The small business is a cherished piece of American business tradition. The classic Mom & Pop store is an image that has been interwoven into the story of American commerce and culture for generations. What’s more, small businesses play an extremely important role in the economy, even today in the 21st-century environment that feels dominated by major corporations.
In fact, the
What Exactly is an Entrepreneur?
The word “entrepreneur” gets thrown around a lot these days, especially in the immensely popular world of startups, and the term “small business” can also be a very broad one, as made clear by the report from the Office of Small Business Advocacy, so it’s important to understand exactly what type of person falls under each category.
This is not to say that the two terms are completely mutually exclusive. It’s a bit of a Venn diagram situation, but nonetheless, an important one to hash out so you can understand the difference and be perhaps a little warier the next time someone introduces himself or herself to you as an entrepreneur.
If we were to distil the difference between a small business owner and an entrepreneur down to one word, “stability” might come to mind. This is because the main distinction between small business owners and entrepreneurs comes in the way the two parties approach their respective businesses’ plans for the future.
While a small business expert typically gets into a certain industry in order to see stable, consistent profitability, an entrepreneur generally takes a different approach, striving for rapid growth of the business and high returns, with either an exit strategy in mind such as selling the business or the intent to reinvest any money earned back into the business.
As a result, small business owners are often very content to maintain the status quo, if that status quo means consistent profits back in the owner’s pocket. Entrepreneurs, on the other hand, will constantly look to take the business to the next level by scaling, automating tasks, and boosting productivity where possible.
Disruption Over Stability
It’s no wonder, then, the word “disrupt” is such a popularly used term in entrepreneurial circles, as entrepreneurs are always pushing to be on the cutting edge and are looking for brand new innovations to really shake up an industry. Small businesses, on the other hand, often go for more stable, secure, and familiar industries and marketplaces that will more consistently guarantee reliable returns.
Of course, money is still important for entrepreneurs. It’s downright necessary, in fact, for the success of their business endeavors. The key difference is how entrepreneurs and small business owners use that money.
While small business owners look for that stability and a reliable return, an entrepreneur might be more inclined to take any earnings and immediately invest them back into the company in order to scale it further. This “hyper growth” mode is pretty standard in bleeding edge marketplaces where entrepreneurs thrive.
The disruption favored by entrepreneurs can take the form of unprecedented business practices as well. Operating businesses remotely with distributed teams, for example, is becoming an increasingly popular choice among entrepreneurs today, if only for the sole purpose of saving money on things such as rent for an office space.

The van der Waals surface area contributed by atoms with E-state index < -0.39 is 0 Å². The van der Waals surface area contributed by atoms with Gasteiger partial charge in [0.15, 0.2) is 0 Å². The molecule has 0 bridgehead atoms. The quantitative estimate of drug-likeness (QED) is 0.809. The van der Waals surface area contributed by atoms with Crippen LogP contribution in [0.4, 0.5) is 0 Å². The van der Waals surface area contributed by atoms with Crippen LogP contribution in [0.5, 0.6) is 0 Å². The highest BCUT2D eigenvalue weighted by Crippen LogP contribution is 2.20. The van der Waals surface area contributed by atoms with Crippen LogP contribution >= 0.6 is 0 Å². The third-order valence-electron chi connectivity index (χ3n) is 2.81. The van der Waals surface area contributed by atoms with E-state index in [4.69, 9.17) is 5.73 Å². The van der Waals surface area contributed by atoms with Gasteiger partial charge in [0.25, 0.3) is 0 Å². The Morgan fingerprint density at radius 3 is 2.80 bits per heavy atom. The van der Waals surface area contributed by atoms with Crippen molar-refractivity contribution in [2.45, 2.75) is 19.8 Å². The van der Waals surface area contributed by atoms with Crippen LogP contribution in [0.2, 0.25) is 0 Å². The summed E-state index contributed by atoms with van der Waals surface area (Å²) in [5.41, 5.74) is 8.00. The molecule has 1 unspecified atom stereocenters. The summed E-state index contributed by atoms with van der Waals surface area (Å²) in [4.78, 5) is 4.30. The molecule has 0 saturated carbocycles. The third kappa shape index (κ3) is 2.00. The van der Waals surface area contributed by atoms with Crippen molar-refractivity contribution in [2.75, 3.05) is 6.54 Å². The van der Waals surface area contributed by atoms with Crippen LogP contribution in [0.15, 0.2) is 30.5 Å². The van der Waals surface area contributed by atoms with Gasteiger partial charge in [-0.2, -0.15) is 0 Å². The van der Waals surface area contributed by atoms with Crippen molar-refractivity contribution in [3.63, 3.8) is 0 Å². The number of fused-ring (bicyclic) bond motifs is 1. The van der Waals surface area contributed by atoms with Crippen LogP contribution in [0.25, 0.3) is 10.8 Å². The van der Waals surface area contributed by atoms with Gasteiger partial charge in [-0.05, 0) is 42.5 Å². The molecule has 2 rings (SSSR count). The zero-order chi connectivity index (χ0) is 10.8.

What’s also interesting about these two different-but-related terms is that there appears to be a divide among different generations of workers in terms of how they identify themselves. A recent small business survey by Hartford interestingly revealed that while “small business owner” is still the preferred title among all respondents, more millennials identified themselves as entrepreneurs than did any other generation. This suggests that younger workers, who are entering the entrepreneurial space in greater numbers than are other workers who may be looking for something more stable and predictable, are perhaps more willing to take on greater risk and are the ones driving true innovation.
The same Hartford study looked a little further into what connotations go along with each self-identification, and the results showed precisely this difference in mindset between entrepreneurs and small business owners.
The survey asked each self-identifying worker to describe himself or herself, and for small business owners, the number one response was “I am doing something I feel passionate about or enjoy,” with “I am maintaining my business at its current size” coming in second.
Self-identifying entrepreneurs, on the other hand, describe themselves most by saying, “I am innovative,” and while “I am doing something I feel passionate about or enjoy” finished second among entrepreneurs, too, the top three was rounded out by the response, “I am always looking for the next opportunity.”
This is not to say, of course, that an entrepreneur is somehow better than a small business owner, or vice versa. Both roles serve incredibly important functions in our economy, and will most likely continue to do so, whether it’s small businesses driving steady employment or entrepreneurial startups shaking up industries with billion-dollar valuations and extremely high yields. Looking forward into your career, though, it’s important to know the distinctions between the two, so you can best map out your own plans.
What other distinctions have you found between small business owners and entrepreneurs in your own career, if any at all? Do you identify yourself as a small business owner or an entrepreneur, or both? Let us know in the comments below!
Images: ”Entrepreneurship wooden sign with a street background / Shutterstock.com“
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